KOAN, ABN and KeFAAS we have been able interact with other agricultural extension Officers across the country.This has been an opportunity for experiential sharing on best practices in various organizations .Collaboration with international organizations;European Centre for Development Policy Management  and 4 Italian Universities consortium,Bioversity International and Irish Seed Savers provides more information to farmers through inclusive research at farm level,sharing their work in documentaries and other resources.Through these Seed Savers Network links extension services to farmers  from outside world to boost our agro-biodiversity work.






Technology is transforming farmers’ lives through improving efficiency and speed of disseminating information to a large group at the same time. At this era of technological advancement, Farmers need to shift from their traditional

A young farmer following twitter training

way of extension where extension officers were expected to visit and train them in their farms. This limited the number reached due various human and financial resources constraints.

This made our organization to adopt e-extension twitter tool to reach and train our small-scale farmers easily. The model is cost saving and easily accessible by our members who own mobile phones. Just by a tweet hundreds of

of farmers receive the information.

Our extension department has summarized various areas of training in seed production and ecological agriculture with a transmission plan to ensure farmers obtain the information regularly. When this information is tweeted beneficiaries receive it as a short text message. This information tool is suitable and most convenient as our farmers receive a tweet message without any limitation of the type of phone or internet connectivity.


Benefits of Seed Saving Unfold

Benefits of Seed Saving Unfold

Farmers selling and exchanging seeds in a seed fair
Farmers selling and exchanging seeds in a seed fair

Seed Savers Network continues to promote agro-biodiversity through community seed systems and seed access for improved seed security among smallholder farmers. Over 6,500 farmers have benefited through interaction with Seed Savers Network in various seed projects and programs this year. This brings the total number of individual farmers served since Seed Savers’ founding to nearly 50,000.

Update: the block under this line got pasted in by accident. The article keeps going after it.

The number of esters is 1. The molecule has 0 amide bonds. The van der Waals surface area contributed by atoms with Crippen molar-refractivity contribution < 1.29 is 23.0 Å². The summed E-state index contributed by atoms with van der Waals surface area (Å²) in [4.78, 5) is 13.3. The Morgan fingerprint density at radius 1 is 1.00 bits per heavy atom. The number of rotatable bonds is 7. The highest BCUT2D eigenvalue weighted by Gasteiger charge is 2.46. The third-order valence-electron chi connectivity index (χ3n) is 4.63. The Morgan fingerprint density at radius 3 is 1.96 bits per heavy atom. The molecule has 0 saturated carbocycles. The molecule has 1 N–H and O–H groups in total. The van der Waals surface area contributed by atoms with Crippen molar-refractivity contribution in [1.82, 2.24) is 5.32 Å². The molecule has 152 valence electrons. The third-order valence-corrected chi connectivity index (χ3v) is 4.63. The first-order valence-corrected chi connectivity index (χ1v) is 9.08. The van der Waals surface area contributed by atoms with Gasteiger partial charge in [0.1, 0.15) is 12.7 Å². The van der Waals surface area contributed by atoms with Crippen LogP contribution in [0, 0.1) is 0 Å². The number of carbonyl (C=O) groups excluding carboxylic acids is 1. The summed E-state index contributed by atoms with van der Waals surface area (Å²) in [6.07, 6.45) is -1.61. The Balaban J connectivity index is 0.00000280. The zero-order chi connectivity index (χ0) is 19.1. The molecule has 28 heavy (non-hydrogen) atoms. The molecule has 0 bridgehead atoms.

To increase our impact this year we have organized 25 seed fairs throughout the region where farmers are able to exhibit their seeds to members of their own farmer group as well to non-group members. These events bring together more than 200 farmers to learn about the importance of saving, selling, sharing, and exchanging their locally produced seeds with each other. For example, Jane Wanjiru from Eka Tano Women’s Group was able to exchange her bean variety, mwite mania, with Mary Njeri Mwaura from Diatomite Budget Women’s Group, who had the rare mukura noke variety of beans, during a seed fair organized at the Diatomite Farming Center. Others successes include the sale of 100 bunches of sweet potato vines at KSh 100 per bunch by the Diatomite Budget Women’s Group making KSh 10,000 for a non-group member.

At a recent seed fair in Kigogo Mr. Francis Ngiri, a group member of Makongo Farmers Network, sold chia seeds he produced through self-seed saving for KSh 1,700. In addition to Mr. Ngiri’s success, Mary Karori sold cassava cuttings making KSh 400 and Jenifer Ngendo sold 2kgs of broad beans to John Mwaura, a non-group member, for KSh 400.

According to one seed fair attendee, Elizabeth Wangeci, “This is a great approach to farming and we did not know that we can learn that much from each other. As for me I had just one type of beans in huge quantities but I have exchanged to another fast growing variety and I am really grateful.”

This year farmers sold KSh 70,000 worth of seeds to members and non-group members who attended Seed Savers sponsored seed fairs.